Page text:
Supreme RevengeView Interview Collection
To produce Supreme Revenge, FRONTLINE’s investigation of the roots of the confirmation battle over Supreme Court nominee Brett Kavanaugh, a reporting team led by director Michael Kirk conducted interviews with dozens of people. By the time filming ended, the team had logged a total of 42 hours, 26 minutes and 42 seconds of interviews with U.S. senators and staff, White House advisers, leading journalists, activists and legal scholars.
Now you can explore the collection of 39 interviews used in the making of Supreme Revenge. The interactive archive presents all interview excerpts used in the film in their original context, plus hours of insights, analysis and stories that weren’t included in the final cut.
Among highlights from the interviews, which chronicle three decades of brinksmanship leading to the confrontation over Kavanaugh:
Former Sen. Alan Simpson on the Kavanaugh hearings: “It was the epitome of a totally broken system and just an epicenter of what's happened in America today, and happening this very day.”
Harvard Law professor Jack Goldsmith on the importance of the Kavanaugh nomination: “The stakes for the future of American public law couldn't be higher. The direction of the law, of American public law, really depends on that seat.”
Former White House adviser Steve Bannon on why he “detests” Sen. Mitch McConnell, but views him as a hero when it comes to the courts: “…To me he's the epitome of the establishment. That being said, if you're a conservative, he essentially saved the country.”
Sen. Lindsey Graham on his decision to turn against Democrats in an angry defense of Kavanaugh: “And I thought this was a complete joke. I thought it was a drive-by shooting. I thought they were destroying this guy’s life.”
Sen. Amy Klobuchar on her exchange with Kavanaugh about claims of excessive drinking: “…Then I asked him if it was possible that he had blacked out, and that's why he didn't remember it. And he went back at me and asked me if I blacked out. And I thought—my first reaction was, boy, if I had done that in your courtroom, I thought this in my head, you would kick me out.”
Sen. Susan Collins on being threatened over her confirmation vote: “…The lack of civility, the death threats, the profanity that was directed at both my staff and me, was very difficult. I received a fax in which the person threatened to cut off my arms and legs and slit my throat if I voted for Judge Kavanaugh.”
NPR reporter Nina Totenberg on breaking the news about harassment allegations against Supreme Court nominee Clarence Thomas: “I managed to get stuff. And pretty soon I had Anita Hill’s name, and I called her up.”
We are publishing these full-length interviews as part of FRONTLINE’s Transparency Project. One goal of the project is to make the source material that goes into our films more accessible, which reinforces the credibility of our journalism. Another is to give audiences new ways to go deep on subjects that interest them, discovering new facts and insights inside a rich archive.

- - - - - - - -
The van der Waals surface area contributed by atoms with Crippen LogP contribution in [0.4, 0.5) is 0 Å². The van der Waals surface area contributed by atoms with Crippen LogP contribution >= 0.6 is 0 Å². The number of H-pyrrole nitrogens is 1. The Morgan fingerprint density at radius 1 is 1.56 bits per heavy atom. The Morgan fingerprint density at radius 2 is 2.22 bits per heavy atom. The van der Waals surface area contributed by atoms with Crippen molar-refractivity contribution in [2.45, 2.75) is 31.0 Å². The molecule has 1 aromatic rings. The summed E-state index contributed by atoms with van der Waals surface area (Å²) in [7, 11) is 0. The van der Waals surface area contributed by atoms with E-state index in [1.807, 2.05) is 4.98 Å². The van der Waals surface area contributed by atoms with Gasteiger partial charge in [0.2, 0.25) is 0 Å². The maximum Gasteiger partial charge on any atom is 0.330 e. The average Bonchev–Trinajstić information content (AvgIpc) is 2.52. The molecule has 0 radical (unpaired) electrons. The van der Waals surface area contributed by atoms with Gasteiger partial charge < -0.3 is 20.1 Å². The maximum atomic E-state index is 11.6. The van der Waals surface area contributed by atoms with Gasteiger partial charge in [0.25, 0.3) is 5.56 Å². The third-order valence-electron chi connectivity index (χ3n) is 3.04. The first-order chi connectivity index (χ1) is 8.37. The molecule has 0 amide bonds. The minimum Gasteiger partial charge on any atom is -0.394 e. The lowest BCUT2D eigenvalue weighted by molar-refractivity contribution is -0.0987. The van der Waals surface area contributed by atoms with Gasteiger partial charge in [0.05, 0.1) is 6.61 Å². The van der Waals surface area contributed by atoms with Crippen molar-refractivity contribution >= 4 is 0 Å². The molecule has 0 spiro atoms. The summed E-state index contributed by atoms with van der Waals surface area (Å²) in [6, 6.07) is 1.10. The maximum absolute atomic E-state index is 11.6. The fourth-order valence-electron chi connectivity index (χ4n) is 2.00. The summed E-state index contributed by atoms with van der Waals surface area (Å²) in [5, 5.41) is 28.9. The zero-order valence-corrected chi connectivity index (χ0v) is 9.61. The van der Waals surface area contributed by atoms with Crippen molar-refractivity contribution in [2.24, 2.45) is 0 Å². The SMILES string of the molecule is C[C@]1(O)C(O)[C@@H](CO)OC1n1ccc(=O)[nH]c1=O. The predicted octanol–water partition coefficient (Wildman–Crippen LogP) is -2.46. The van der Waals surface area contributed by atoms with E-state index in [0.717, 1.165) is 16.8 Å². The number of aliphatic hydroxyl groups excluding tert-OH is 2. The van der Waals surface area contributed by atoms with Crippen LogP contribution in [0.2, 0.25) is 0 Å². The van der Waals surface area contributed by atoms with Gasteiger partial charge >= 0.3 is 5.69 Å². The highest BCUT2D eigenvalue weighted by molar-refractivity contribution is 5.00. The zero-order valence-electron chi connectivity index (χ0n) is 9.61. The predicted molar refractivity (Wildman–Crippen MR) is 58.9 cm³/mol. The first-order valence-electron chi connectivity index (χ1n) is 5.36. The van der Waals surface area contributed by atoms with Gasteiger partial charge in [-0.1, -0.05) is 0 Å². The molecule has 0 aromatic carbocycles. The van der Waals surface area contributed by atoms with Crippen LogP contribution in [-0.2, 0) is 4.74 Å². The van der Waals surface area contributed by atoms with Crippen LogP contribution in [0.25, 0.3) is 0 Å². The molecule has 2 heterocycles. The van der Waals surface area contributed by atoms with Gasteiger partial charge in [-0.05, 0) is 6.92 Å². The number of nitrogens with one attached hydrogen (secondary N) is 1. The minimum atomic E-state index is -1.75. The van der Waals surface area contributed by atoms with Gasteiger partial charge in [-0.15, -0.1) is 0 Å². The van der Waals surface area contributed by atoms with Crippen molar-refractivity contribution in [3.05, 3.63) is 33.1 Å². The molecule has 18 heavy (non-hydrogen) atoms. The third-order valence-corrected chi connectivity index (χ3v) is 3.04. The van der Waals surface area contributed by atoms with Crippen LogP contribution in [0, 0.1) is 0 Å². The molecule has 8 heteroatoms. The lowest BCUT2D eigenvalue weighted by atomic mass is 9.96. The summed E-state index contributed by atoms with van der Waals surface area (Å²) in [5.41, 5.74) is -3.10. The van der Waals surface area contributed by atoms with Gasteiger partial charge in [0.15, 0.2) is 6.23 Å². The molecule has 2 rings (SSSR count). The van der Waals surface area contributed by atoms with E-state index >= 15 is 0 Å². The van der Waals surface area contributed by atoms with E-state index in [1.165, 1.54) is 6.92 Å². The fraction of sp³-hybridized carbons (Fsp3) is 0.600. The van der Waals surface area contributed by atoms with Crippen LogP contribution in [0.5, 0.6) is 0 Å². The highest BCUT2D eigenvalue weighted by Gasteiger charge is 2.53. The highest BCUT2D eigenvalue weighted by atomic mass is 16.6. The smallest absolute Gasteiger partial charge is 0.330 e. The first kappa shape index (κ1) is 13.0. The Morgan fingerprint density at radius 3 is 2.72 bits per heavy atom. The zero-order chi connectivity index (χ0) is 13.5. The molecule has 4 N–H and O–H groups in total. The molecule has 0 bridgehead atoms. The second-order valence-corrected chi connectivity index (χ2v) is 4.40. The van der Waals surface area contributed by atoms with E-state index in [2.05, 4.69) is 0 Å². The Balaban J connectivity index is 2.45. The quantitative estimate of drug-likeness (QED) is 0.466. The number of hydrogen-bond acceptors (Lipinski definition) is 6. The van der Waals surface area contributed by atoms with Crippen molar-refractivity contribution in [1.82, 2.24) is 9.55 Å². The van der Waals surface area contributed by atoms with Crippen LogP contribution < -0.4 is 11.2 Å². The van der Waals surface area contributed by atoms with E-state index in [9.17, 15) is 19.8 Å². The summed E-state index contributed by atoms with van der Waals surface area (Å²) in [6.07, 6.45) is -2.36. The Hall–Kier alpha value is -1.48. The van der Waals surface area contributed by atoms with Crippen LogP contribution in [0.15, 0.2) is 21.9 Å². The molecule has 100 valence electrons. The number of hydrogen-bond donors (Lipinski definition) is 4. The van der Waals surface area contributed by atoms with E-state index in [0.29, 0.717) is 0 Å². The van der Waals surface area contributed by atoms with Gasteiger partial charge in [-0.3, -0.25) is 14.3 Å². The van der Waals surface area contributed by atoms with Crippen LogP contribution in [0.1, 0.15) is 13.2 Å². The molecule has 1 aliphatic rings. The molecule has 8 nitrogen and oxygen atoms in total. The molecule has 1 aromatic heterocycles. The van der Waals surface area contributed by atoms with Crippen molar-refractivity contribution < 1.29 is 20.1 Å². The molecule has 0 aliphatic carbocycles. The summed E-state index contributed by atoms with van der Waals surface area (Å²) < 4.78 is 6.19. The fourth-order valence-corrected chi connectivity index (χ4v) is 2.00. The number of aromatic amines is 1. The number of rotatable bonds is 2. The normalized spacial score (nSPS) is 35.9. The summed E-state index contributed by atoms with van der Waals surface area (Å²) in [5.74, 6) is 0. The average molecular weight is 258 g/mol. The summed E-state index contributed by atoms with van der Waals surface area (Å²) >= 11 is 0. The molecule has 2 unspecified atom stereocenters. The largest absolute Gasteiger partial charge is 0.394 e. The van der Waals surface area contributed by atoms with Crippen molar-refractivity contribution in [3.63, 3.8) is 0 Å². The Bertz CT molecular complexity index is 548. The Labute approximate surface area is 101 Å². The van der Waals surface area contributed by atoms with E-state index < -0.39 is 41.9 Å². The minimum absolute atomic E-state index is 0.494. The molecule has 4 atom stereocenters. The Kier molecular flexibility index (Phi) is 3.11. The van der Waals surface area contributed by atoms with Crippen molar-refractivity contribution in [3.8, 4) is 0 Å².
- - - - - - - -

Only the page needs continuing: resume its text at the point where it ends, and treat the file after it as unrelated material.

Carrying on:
Over several recent films, we’ve created new ways for our audiences to search, experience and share the in-depth interviews. Today, hundreds of interviews conducted by our filmmakers are online in video and text, published in a format designed to make it easy to navigate.
So far, the Transparency Project has published interactive interviews as part of these FRONTLINE investigations:
In Trump’s Takeover, The Interactive Film (2018) we built a viewing experience that linked highlighted quotes to text interviews, enabling viewers to see quotations in context while streaming the video.
For Trump’s Showdown – The Interactive Film (2018), about the Mueller investigation, we updated the design to make it easier to navigate between the film and the source material in dozens of original interviews.
For The Facebook Dilemma (2018) we published 29 full-length interviews with key Facebook executives, critics of the company, journalist and lawmakers.
FRONTLINE’s commitment to publishing interviews is nothing new; we’ve been putting transcripts online since 1996. The Transparency Project, building on our journalistic guidelines of fairness and accountability, aims to take this practice even further, providing unprecedented public access to the raw materials of journalism.
To encourage other news organizations to learn from our experience and develop similar projects, key features of the Transparency Project were created using open-source code.
We believe that transparency plays an important role in making journalism more credible. A survey done recently as part of the Knight Commission on Trust, Media and Democracy found that 71 percent of Americans said a commitment to transparency was a "very important" factor in fostering media trust.
You can read more about the Transparency Project in this article from Nieman Reports.